Nature’s Optics Teacher: The Cockeyed Squid

The Histioteuthis heteropsis, also known as the cockeyed squid, spends its days drifting through the ocean, eyes on alert for signs of predators or prey. Squid are intriguing creatures in general, but it’s the eyes of Histioteuthis heteropsis that draw you in. Or, rather, the contrast between the eyes—a large, bulging, yellowish one on one side and the significantly smaller, more traditional looking eye on the other side.

The cockeyed squid Histioteuthis heteropsis, also known as the ‘strawberry’ squid for its coloring, has evolved a mismatched set of eyes: one large eye for seeing the shadows of fellow sea creatures above, and a second small eye for spotting bioluminescent flashes below.
Image Credit: Kate Thomas.

From the groundbreaking flat lens we recently featured on Physics Buzz to the innovative James Webb Telescope, scientists are creating some pretty amazing tools for studying light. But it turns out that animals— especially those that have adapted to life in extreme conditions—have some pretty unique optical tools too. With all of the exciting technologies on the horizon it can be tempting to focus solely on the future. By doing so, however, we risk missing out on creative solutions to challenging problems that nature has already found—like using two different kinds of eyes to navigate a complicated light environment.

In a recent study, researchers Kate Thomas and Sönke Johnsen, from Duke University, and Bruce Robison, from Monterey Bay Aquarium Research Institute, studied the behavior of Histioteuthis heteropsis and Stigmatoteuthis dofleini, two species of cockeyed squids, in hopes of finding out more about their mismatched eyes. Their work was published this week in Philosophical Transactions B, a life sciences journal published by The Royal Society. (There’s also a fun related video by Duke University.)

Cockeyed squid live in the midrange depths of the ocean. Called the mesopelagic or “twilight” zone, this region ranges from 200-1,000 meters below the surface. Some sunlight reaches this area, but it is diffuse and not enough to facilitate photosynthesis, or really to see anything beyond shadows and outlines. The water is dim and gets darker quickly with depth.

Another kind of light exists here, too: bioluminescence. Many sea creatures emit flashes of bioluminescence from their bodies to attract mates, scare off predators, camouflage their bodies, or entice prey to come a little closer. Animals have developed interesting adaptations in response to these light conditions. With its eerily asymmetrical eyes, the cockeyed squid is no exception.

At first, scientists suspected that the different eyes were optimized to the different levels of light in shallow and deep water. This didn’t match well with how squid behave though, and another hypothesis has since emerged. Scientists now think that the larger eye may be adapted for looking up, searching for silhouettes of creatures against the sunlight, and the smaller eye is adapted for looking down, scanning for signs of bioluminescence.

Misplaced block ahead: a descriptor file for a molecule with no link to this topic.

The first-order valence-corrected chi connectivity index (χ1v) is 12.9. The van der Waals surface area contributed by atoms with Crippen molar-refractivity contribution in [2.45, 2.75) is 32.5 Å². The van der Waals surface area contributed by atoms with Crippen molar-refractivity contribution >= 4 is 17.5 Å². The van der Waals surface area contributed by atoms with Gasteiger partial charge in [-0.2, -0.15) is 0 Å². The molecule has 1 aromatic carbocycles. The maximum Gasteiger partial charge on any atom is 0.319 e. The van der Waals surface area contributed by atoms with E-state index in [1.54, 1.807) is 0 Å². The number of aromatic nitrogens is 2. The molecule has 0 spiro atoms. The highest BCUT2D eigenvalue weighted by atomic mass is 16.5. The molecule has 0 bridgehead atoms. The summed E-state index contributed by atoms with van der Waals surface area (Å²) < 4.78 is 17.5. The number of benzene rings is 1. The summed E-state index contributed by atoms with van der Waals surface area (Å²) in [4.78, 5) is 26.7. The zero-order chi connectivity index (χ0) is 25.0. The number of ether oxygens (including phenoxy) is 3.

To see whether squid behavior supports this hypothesis, Thomas, Johnsen, and Robison went to the source—footage of cockeyed squid taken by remotely operated vehicles in Monterey Submarine Canyon. The videos included 161 sightings recorded over more than 25 years. For each sighting, they studied the orientation of each eye, the orientation of the squid’s body, and the pigment of its eyes.

The cockeyed squid Stigmatoteuthis dofleini has one normal eye and one giant bulging eye. 
Image Credit: Sönke Johnsen.

Their work supports this hypothesis, and shows that squid prefer to be in the head down position with the large eye pointed upward and the small one pointed slightly downward. By combining their observations with computer models that consider the physics of the light-eye interactions under these conditions, the researchers show that the hypothesis makes sense from an optical point of view too.

The large eye can have a diameter up to twice as big as the small one. Why? More area means that you can gather more light—just like with a telescope. The large eye takes on a kind of tubular shape as it develops, reducing its field of view but increasing its sensitivity, a reasonable trade-off in this situation. In the majority of the adults observed in this study, the large eye had yellow pigment while none of the small eyes did. According to the researchers, this is common among deep-sea fish that look upward, probably because it acts like a kind of filter that blocks out background light and makes it easier to detect animals that try to camouflage their silhouettes with bioluminescence.

The smaller, downward looking eye is well adapted for detecting bioluminescence. This eye is shaped like a hemisphere, with a larger field of view but less sensitivity than the big eye. In this case, the larger field of view is preferable because it enables the eye to scan a large area quickly and find the source of a flash. The dark backdrop of the ocean below provides excellent visual contrast for a bioluminescent signal, reducing the need for sensitivity.

Generally speaking, a bigger eye is always better because you can gather more light. However, computer models show that although increasing the size of the eye significantly improves a squid’s ability to see dark objects when looking upward, the payoff is much smaller for a downward looking eye. In terms of biological resources, eyes are expensive. If you’re an animal already fighting for food, you want eyes just big enough to do the job. That, it seems, is just how the cockeyed squid evolved.

Kendra Redmond

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